Pinal County has one of the best Sheriff’s Offices in the country. The agency has always prided itself on being very selective in hiring both officers and civilian personnel. The result has been an agency that does very much with a very small workforce given the size and complexity of the county. While this is an admirable quality, there are consequences if the workload continues to grow without commensurate increases in staffing.
Potential for increased response times to call for service in some parts of the county, increased investigative caseloads, and the use of overtime to maintain current service levels are now the norm in the agency. Units have been cut and re-deployed throughout the organization to support the increasingly complex business of policing what is rapidly becoming a large metropolitan jurisdiction.
The Sheriff’s Office must grow with the county. We must also examine some tasks that are labor intensive and provide no real service to the majority of the community. To that end, what follows is an objective look at several police staffing modeling methods, and a detailed outline of the current organization. Options for service level reduction or reprioritization are explored and projections for the future size of the organization are offered.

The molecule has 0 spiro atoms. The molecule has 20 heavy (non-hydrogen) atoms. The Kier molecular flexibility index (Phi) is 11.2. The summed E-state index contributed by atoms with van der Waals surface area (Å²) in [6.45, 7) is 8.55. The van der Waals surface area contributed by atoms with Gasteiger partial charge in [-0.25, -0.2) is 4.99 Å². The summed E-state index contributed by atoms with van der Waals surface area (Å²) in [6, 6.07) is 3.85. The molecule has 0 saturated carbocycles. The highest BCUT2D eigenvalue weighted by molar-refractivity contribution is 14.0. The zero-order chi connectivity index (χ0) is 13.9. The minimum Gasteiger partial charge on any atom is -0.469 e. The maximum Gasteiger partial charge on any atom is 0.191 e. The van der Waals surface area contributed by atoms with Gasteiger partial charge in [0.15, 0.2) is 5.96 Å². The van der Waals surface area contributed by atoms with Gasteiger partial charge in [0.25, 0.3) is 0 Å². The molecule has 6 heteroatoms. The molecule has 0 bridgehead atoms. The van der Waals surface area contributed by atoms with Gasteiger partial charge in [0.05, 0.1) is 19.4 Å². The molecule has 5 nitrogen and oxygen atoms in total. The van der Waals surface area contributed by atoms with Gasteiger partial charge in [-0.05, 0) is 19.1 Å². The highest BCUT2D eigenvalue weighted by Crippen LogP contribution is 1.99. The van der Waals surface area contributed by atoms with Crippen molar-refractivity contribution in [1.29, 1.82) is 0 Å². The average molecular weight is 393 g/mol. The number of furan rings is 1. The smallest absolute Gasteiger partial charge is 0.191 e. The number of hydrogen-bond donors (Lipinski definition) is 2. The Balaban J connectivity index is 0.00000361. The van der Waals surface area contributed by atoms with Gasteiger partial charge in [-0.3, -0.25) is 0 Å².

The purpose of this report is to provide a framework for building the future workforce of the Pinal County Sheriff’s Office. Police staffing in a rapidly evolving metropolitan area involves a complicated set of factors, and no single model for policing staff exists as an industry standard. Traditional benchmarks for police staffing have included officers per resident ratios and total department staff per resident ratio. While these are easy figures to obtain, they do little to accurately reflect the unique needs of a given community. Many experts believe an aggressive enforcement posture does have a direct impact on crime rates. An agency must carefully consider its day to day workload, and plan for sufficient personnel to address those things it hopes to accomplish over and above the routine daily demands for service. Consideration must also be given to additional resources that may be needed in times of extraordinary events, both planned and unplanned.